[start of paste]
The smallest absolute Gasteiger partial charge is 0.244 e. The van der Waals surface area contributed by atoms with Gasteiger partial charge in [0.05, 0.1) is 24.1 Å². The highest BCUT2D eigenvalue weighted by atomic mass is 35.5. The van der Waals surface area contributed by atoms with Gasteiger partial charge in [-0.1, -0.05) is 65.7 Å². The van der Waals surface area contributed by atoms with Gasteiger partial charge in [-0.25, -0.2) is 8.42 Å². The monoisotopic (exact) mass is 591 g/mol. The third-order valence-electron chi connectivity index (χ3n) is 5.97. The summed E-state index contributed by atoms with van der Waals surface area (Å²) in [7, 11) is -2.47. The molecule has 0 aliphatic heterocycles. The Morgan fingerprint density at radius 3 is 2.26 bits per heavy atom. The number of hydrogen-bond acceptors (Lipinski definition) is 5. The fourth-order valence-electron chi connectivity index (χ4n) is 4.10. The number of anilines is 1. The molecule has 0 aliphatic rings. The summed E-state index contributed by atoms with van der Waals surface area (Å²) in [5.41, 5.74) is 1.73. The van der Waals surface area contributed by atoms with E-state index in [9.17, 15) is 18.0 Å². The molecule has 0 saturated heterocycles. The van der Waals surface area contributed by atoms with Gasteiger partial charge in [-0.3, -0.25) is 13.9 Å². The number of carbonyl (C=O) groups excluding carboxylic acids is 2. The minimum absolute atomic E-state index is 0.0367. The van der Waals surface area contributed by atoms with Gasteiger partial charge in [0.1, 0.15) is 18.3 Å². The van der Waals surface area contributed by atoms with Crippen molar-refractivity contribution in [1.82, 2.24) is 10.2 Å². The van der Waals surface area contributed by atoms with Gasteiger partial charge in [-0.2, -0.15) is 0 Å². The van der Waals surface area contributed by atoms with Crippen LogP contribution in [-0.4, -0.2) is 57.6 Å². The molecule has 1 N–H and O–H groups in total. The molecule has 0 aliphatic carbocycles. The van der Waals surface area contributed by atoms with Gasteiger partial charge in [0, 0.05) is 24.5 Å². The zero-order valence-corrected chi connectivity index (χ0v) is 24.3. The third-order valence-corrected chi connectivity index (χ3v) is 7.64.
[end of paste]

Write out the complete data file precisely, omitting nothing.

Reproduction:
The smallest absolute Gasteiger partial charge is 0.244 e. The van der Waals surface area contributed by atoms with Gasteiger partial charge in [0.05, 0.1) is 24.1 Å². The highest BCUT2D eigenvalue weighted by atomic mass is 35.5. The van der Waals surface area contributed by atoms with Gasteiger partial charge in [-0.1, -0.05) is 65.7 Å². The van der Waals surface area contributed by atoms with Gasteiger partial charge in [-0.25, -0.2) is 8.42 Å². The monoisotopic (exact) mass is 591 g/mol. The third-order valence-electron chi connectivity index (χ3n) is 5.97. The summed E-state index contributed by atoms with van der Waals surface area (Å²) in [7, 11) is -2.47. The molecule has 0 aliphatic heterocycles. The Morgan fingerprint density at radius 3 is 2.26 bits per heavy atom. The number of hydrogen-bond acceptors (Lipinski definition) is 5. The fourth-order valence-electron chi connectivity index (χ4n) is 4.10. The number of anilines is 1. The molecule has 0 aliphatic rings. The summed E-state index contributed by atoms with van der Waals surface area (Å²) in [5.41, 5.74) is 1.73. The van der Waals surface area contributed by atoms with E-state index in [9.17, 15) is 18.0 Å². The molecule has 0 saturated heterocycles. The van der Waals surface area contributed by atoms with Gasteiger partial charge in [-0.3, -0.25) is 13.9 Å². The number of carbonyl (C=O) groups excluding carboxylic acids is 2. The minimum absolute atomic E-state index is 0.0367. The van der Waals surface area contributed by atoms with Gasteiger partial charge in [0.1, 0.15) is 18.3 Å². The van der Waals surface area contributed by atoms with Crippen molar-refractivity contribution in [1.82, 2.24) is 10.2 Å². The van der Waals surface area contributed by atoms with Gasteiger partial charge in [-0.2, -0.15) is 0 Å². The van der Waals surface area contributed by atoms with Crippen LogP contribution in [-0.4, -0.2) is 57.6 Å². The molecule has 1 N–H and O–H groups in total. The molecule has 0 aliphatic carbocycles. The van der Waals surface area contributed by atoms with Gasteiger partial charge in [0, 0.05) is 24.5 Å². The zero-order valence-corrected chi connectivity index (χ0v) is 24.3. The third-order valence-corrected chi connectivity index (χ3v) is 7.64.